Poprad


Poprad is one of the most important cities in eastern Slovakia, thanks to mountain tourism - it is the administrative, economic and cultural center of the Tatras region.

Poprad essentially came into existence in the 13th century, when the king of Hungary invited German colonists to settle in a region of isolated farming. Only the industrial revolution, with the coming of the railroad and large-scale tourism in the nearby High Tatra mountains, brought growth to Poprad, today one of Slovakia’s more important mid-sized cities.

Attractions in Poprad

In town, historical buildings in the central street and square still reflect the historical German and Polish influences. The 13th century Early Gothic church of St. Egidius, one of few high street Protestant churches in Slovakia, retains traces of interior wall paintings from the middle ages. A Renaissance bell tower built in 1592 with three original bells stands next to the church. Museum lovers appreciate Podtatranske Museum (Museum under Tatras).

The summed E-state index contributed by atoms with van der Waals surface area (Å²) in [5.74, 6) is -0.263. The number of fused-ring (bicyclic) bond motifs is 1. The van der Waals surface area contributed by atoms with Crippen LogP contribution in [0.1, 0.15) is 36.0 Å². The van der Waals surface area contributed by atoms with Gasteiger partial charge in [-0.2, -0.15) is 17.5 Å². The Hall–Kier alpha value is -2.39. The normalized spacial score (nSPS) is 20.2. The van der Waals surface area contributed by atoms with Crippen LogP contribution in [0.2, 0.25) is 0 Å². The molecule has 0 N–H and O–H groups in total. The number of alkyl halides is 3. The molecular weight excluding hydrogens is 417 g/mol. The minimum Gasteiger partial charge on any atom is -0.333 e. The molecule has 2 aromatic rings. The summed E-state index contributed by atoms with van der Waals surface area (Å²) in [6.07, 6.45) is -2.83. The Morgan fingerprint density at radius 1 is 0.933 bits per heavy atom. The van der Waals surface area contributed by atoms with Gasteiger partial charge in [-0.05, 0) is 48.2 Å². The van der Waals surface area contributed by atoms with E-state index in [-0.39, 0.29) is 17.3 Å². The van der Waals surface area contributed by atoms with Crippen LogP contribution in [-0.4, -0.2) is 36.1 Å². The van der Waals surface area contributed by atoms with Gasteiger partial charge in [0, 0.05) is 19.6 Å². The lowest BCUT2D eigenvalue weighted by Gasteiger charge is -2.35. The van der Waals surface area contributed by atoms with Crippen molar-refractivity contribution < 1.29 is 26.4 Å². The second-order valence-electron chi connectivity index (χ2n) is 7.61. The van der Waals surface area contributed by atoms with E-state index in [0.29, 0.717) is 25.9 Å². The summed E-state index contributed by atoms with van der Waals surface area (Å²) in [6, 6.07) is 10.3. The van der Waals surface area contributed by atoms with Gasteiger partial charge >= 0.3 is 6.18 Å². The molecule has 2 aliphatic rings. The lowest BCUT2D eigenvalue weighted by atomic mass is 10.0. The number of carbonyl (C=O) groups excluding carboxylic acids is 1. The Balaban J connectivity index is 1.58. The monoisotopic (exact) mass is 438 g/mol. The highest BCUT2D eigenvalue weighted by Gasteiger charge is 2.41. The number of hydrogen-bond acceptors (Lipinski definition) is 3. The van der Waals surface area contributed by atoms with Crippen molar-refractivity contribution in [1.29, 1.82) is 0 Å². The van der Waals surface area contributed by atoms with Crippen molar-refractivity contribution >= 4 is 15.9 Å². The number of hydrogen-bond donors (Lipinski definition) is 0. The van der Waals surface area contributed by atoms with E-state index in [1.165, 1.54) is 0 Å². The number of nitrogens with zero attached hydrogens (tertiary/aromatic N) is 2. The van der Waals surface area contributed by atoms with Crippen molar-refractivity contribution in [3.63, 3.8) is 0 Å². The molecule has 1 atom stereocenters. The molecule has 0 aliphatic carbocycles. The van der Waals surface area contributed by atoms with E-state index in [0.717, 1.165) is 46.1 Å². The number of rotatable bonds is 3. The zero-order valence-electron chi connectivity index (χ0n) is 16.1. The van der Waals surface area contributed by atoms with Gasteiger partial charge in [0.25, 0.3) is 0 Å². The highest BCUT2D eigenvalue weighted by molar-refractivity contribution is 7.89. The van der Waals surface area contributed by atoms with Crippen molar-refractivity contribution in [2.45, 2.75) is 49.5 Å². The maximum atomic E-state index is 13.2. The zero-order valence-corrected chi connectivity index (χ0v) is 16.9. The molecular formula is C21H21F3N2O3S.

How to Get There

Thanks to the nearby national parks, Poprad is reachable by many modes of travel. Its airport offers various charter flights and the train station has frequent connections to Bratislava and Kosice as well as Budapest and Prague. Buses travel here from most regional centres. By car, the E50 highway gets drivers on their way quickly to most destinations.

Surroundings

The High Tatras National Park north of Poprad, Slovakia’s best-known, attracts the vast majority of Poprad’s visitors. The park offers spectacular access to the small alpine mountains in the summer, and a string of lively ski centres for most of the winter. Towns of interest in the immediate vicinity include Kezmarok, with two Protestant churches (not open every day) a castle rich in regional civil war history and a stately renaissance manor in neighbouring Spisska Bela.

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